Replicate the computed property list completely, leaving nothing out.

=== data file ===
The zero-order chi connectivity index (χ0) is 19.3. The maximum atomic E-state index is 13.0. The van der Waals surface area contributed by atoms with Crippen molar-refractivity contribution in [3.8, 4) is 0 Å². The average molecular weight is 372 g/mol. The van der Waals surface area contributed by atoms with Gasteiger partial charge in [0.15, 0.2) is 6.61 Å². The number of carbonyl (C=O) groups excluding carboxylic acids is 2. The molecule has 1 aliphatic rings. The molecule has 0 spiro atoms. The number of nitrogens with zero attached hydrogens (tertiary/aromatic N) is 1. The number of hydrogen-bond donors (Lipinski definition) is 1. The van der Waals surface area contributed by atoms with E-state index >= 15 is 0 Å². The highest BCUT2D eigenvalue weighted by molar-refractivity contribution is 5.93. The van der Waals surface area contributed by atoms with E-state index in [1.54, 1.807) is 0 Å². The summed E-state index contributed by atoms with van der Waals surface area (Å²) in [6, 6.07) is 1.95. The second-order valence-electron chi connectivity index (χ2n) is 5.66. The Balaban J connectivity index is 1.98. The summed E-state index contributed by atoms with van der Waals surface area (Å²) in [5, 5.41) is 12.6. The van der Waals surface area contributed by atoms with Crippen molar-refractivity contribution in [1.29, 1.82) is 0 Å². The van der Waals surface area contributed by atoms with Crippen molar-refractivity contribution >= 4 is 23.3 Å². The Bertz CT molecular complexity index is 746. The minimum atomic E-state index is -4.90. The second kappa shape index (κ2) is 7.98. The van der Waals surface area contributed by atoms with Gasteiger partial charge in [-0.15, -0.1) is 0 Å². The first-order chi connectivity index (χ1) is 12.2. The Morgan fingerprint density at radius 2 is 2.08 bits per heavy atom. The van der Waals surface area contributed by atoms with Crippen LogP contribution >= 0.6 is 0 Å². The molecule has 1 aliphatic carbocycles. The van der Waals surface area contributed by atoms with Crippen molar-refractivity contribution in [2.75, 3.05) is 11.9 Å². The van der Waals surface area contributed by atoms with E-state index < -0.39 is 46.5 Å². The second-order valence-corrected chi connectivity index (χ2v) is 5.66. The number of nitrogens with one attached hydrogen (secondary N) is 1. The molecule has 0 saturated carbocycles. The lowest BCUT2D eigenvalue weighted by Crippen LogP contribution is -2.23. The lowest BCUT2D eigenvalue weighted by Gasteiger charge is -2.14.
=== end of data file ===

The zero-order chi connectivity index (χ0) is 19.3. The maximum atomic E-state index is 13.0. The van der Waals surface area contributed by atoms with Crippen molar-refractivity contribution in [3.8, 4) is 0 Å². The average molecular weight is 372 g/mol. The van der Waals surface area contributed by atoms with Gasteiger partial charge in [0.15, 0.2) is 6.61 Å². The number of carbonyl (C=O) groups excluding carboxylic acids is 2. The molecule has 1 aliphatic rings. The molecule has 0 spiro atoms. The number of nitrogens with zero attached hydrogens (tertiary/aromatic N) is 1. The number of hydrogen-bond donors (Lipinski definition) is 1. The van der Waals surface area contributed by atoms with E-state index >= 15 is 0 Å². The highest BCUT2D eigenvalue weighted by molar-refractivity contribution is 5.93. The van der Waals surface area contributed by atoms with E-state index in [1.54, 1.807) is 0 Å². The summed E-state index contributed by atoms with van der Waals surface area (Å²) in [6, 6.07) is 1.95. The second-order valence-electron chi connectivity index (χ2n) is 5.66. The Balaban J connectivity index is 1.98. The summed E-state index contributed by atoms with van der Waals surface area (Å²) in [5, 5.41) is 12.6. The van der Waals surface area contributed by atoms with Crippen molar-refractivity contribution in [1.29, 1.82) is 0 Å². The van der Waals surface area contributed by atoms with Crippen molar-refractivity contribution >= 4 is 23.3 Å². The Bertz CT molecular complexity index is 746. The minimum atomic E-state index is -4.90. The second kappa shape index (κ2) is 7.98. The van der Waals surface area contributed by atoms with Gasteiger partial charge in [-0.15, -0.1) is 0 Å². The first-order chi connectivity index (χ1) is 12.2. The Morgan fingerprint density at radius 2 is 2.08 bits per heavy atom. The van der Waals surface area contributed by atoms with Crippen LogP contribution >= 0.6 is 0 Å². The molecule has 1 aliphatic carbocycles. The van der Waals surface area contributed by atoms with Crippen molar-refractivity contribution in [2.75, 3.05) is 11.9 Å². The van der Waals surface area contributed by atoms with E-state index < -0.39 is 46.5 Å². The second-order valence-corrected chi connectivity index (χ2v) is 5.66. The number of nitrogens with one attached hydrogen (secondary N) is 1. The molecule has 0 saturated carbocycles. The lowest BCUT2D eigenvalue weighted by Crippen LogP contribution is -2.23. The lowest BCUT2D eigenvalue weighted by Gasteiger charge is -2.14.